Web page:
Jade, Cake

Review in Issue 15-4 | Winter 2003

The kitchen as metaphor for life is a rich source of theatre: the Jade company's comedy 'Cake', set in a smart modern kitchen, cleverly shades meaning and mood and is some times farce, sometimes drama. The central character (played perfectly by Victoria Worsley) is a housewife demonstrating the niceties of preparing a Victoria sponge for her family. Here is cake making as a manifestation of love through oral, sugary gratification. The family is strange: a set of spoons which behave like lively children on whom the woman dotes.

Then a big curly-haired, stifflimbed doll emerges from a cupboard to rupture the cosy atmosphere, striding into the mess already on the cooking counter (no substitutes here - the ingredients and the kitchen equipment are all real, and the actor is an expert at the cake-making). John, the doll, is more difficult to deal with than the spoons, which have the advantage of silence. John has a penchant for awkward questions, like most children, and attempts to distract the mother, demanding attention and affection, impatient with the never-ending promise of the cake. She is conscious of her doll-ness, her limited movements, but she is also very human, wilful and unexpectedly foulmouthed. Increasingly riled, the cake-maker tries to maintain a smiling calm in the middle of the mounting mayhem.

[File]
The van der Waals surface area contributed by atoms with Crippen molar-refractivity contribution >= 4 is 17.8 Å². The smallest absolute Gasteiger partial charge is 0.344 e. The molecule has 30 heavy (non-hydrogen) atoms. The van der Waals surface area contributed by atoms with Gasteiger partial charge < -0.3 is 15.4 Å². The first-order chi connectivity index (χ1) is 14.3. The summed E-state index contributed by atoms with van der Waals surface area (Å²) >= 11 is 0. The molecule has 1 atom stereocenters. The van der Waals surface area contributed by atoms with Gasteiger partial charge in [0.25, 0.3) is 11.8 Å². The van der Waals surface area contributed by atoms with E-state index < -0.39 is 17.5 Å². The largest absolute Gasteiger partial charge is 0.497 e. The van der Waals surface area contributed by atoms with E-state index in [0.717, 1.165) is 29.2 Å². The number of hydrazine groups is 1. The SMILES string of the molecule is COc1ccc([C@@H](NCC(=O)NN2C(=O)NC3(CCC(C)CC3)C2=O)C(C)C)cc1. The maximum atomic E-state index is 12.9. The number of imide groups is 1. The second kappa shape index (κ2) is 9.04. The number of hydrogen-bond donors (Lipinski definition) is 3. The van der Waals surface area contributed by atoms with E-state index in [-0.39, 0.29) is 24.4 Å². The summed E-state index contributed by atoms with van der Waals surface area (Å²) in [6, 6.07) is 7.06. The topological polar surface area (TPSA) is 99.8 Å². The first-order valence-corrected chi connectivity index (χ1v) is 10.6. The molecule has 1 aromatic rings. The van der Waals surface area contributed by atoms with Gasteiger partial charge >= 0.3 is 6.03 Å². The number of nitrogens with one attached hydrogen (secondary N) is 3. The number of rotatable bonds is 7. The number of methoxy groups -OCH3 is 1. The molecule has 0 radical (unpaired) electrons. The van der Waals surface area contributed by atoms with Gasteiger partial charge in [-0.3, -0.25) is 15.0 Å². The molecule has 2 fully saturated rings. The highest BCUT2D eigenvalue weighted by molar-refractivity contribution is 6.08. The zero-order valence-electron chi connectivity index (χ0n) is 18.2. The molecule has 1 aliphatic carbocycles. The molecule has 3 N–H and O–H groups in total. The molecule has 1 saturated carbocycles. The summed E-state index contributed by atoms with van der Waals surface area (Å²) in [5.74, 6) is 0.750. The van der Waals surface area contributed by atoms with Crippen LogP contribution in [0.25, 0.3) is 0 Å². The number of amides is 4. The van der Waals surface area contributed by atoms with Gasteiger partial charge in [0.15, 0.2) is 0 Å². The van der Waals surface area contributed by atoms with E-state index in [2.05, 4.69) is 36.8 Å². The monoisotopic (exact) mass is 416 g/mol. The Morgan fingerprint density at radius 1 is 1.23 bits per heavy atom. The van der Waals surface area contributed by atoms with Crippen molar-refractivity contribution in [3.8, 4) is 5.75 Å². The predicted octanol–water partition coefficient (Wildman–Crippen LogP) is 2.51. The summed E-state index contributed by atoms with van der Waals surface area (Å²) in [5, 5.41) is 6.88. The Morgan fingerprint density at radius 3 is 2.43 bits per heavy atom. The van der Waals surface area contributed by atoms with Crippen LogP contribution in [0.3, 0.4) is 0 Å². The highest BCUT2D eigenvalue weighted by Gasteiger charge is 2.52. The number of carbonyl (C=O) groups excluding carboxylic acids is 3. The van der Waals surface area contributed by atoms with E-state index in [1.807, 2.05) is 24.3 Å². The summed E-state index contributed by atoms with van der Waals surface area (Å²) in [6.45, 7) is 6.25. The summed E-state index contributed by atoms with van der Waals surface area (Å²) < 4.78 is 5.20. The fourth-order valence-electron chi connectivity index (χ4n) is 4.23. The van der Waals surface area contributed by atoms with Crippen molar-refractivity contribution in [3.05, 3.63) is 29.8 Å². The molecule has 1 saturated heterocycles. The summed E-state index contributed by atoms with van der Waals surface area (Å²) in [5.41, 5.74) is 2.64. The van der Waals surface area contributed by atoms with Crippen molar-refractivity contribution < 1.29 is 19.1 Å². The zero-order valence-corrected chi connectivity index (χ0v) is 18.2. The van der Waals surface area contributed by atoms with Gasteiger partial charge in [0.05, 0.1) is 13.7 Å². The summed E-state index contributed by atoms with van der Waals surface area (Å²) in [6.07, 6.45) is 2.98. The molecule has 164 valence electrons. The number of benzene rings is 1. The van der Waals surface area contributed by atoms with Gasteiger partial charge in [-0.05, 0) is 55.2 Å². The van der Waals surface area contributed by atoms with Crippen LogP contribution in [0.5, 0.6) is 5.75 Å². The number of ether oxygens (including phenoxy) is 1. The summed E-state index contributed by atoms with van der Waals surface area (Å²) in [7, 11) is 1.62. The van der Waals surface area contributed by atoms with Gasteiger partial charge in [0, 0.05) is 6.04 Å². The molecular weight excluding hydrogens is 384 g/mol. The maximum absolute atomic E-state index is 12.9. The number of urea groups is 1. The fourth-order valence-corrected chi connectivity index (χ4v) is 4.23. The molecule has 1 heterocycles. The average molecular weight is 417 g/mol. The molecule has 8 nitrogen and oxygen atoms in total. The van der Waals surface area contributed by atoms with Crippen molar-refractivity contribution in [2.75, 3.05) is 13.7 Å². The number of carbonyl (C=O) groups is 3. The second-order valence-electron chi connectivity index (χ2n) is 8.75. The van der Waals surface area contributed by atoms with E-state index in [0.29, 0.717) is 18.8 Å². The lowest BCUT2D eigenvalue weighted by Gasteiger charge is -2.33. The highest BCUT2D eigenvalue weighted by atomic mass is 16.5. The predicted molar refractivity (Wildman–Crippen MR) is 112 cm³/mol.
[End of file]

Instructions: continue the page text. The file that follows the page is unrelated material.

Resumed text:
The two puppeteers, the excellent Steve Tiplady and Rebekah Wild, manipulate the spoons delicately and the doll roughly. They are true experts. The dynamics are not right yet, as the piece did not seem to go anywhere, but it was never less than entertaining, original and intriguing.

Presenting Artists
Presenting Venue
Date Seen
  1. Oct 2003

This article in the magazine

Issue 15-4
p. 25